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halved in almost 15 years. finally the guardian puts president was mike trump —— president trump's press conference on the front page. so let's begin. let's begin with the front page of the guardian. henry. this is its ordinary. i watch this press conference. it was meant to be to announce the new labour secretary because one resigned last night. it ended up looking like... do the king, the end, the top of the empire state building? the plains of firing at him any guesses lashing out in every direction like a bear with a sore head and back it was exactly the same thing. he was attacking jewish journalists, the same thing. he was attacking jewishjournalists, asking african—american journalist to setting up... he's saying that... he says all over the place. looking at the transcript, it was like a strimmer consciousness. the reaction
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of the journalists who were in the room they were looking at each other cackling and laughing. they were asking whether this is a reality show or whether this is a president of the united states. i suspect his handlers are going to want to make sure he did not want to do it again. it ended with him being heckled. do you agree with henry that he was like a bear with a sore head? was a not too a certain extent enjoying himself? he solipsistic, isn't he? he likes being the centre of everything and everything revolves around him. one day coming he is going to be king kong at the top of the skyscraper. at the moment, it is early days. if i was going to be benevolent about this, i would say it is entirely different for soppy journalists, the press corps are going to have to get used to a completely different way of the white has been run. —— for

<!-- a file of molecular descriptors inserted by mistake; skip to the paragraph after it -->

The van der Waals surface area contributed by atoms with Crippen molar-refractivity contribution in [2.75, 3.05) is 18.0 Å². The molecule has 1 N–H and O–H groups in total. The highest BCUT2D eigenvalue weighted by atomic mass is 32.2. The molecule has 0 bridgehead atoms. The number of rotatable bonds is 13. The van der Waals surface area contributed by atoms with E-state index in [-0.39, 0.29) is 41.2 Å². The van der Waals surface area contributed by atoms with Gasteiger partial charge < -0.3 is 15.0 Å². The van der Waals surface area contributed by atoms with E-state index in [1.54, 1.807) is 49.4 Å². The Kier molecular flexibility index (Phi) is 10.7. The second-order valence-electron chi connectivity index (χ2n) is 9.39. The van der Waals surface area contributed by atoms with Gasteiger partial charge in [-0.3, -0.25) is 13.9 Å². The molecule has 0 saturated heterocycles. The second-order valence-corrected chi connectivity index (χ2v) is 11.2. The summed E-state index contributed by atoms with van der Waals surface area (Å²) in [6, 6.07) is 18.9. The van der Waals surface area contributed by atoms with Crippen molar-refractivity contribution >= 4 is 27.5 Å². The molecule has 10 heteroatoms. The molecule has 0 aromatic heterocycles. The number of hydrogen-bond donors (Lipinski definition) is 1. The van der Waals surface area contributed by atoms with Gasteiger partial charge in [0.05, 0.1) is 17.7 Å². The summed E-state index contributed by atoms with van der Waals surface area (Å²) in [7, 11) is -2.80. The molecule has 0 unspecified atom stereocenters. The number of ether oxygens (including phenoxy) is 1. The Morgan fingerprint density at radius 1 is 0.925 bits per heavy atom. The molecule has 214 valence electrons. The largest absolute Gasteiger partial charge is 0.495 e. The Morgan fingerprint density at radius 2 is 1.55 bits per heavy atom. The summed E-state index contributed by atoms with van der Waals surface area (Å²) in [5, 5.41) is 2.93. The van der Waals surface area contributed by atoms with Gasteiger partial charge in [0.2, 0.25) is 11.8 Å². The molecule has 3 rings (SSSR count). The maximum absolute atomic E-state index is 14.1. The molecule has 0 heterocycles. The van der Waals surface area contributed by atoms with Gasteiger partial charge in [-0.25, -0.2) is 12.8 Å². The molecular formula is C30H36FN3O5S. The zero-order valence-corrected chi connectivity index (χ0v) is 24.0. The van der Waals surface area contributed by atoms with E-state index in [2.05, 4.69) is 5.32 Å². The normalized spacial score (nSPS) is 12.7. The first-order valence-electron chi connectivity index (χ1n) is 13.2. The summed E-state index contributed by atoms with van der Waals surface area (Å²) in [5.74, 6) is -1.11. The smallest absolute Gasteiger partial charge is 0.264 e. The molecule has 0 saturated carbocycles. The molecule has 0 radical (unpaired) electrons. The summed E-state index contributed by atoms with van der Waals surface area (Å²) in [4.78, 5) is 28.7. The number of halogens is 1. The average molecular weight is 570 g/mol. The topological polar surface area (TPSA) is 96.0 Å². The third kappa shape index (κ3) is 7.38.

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journalists. if people are just being upset because they are, what really worries me is that he is the officeholder with respect to the most powerful office on earth. if they start laughing at the president of the united states of america, if you couple that with the thing that ready worries me which is that all the rest of the world are going to have to accommodate unpredictability and whether he's going to say x and the next year is going to say why and all of that, you have got a very unstable world. this is not a small country in south america or africa or eastern europe that is doing this, this is the most powerful military might honour. i worry not about whether a load ofjournalists we nt about whether a load ofjournalists went off on this afternoon, i worry that this is the officeholder that is being laughed at. is there a sense that there is a spectacle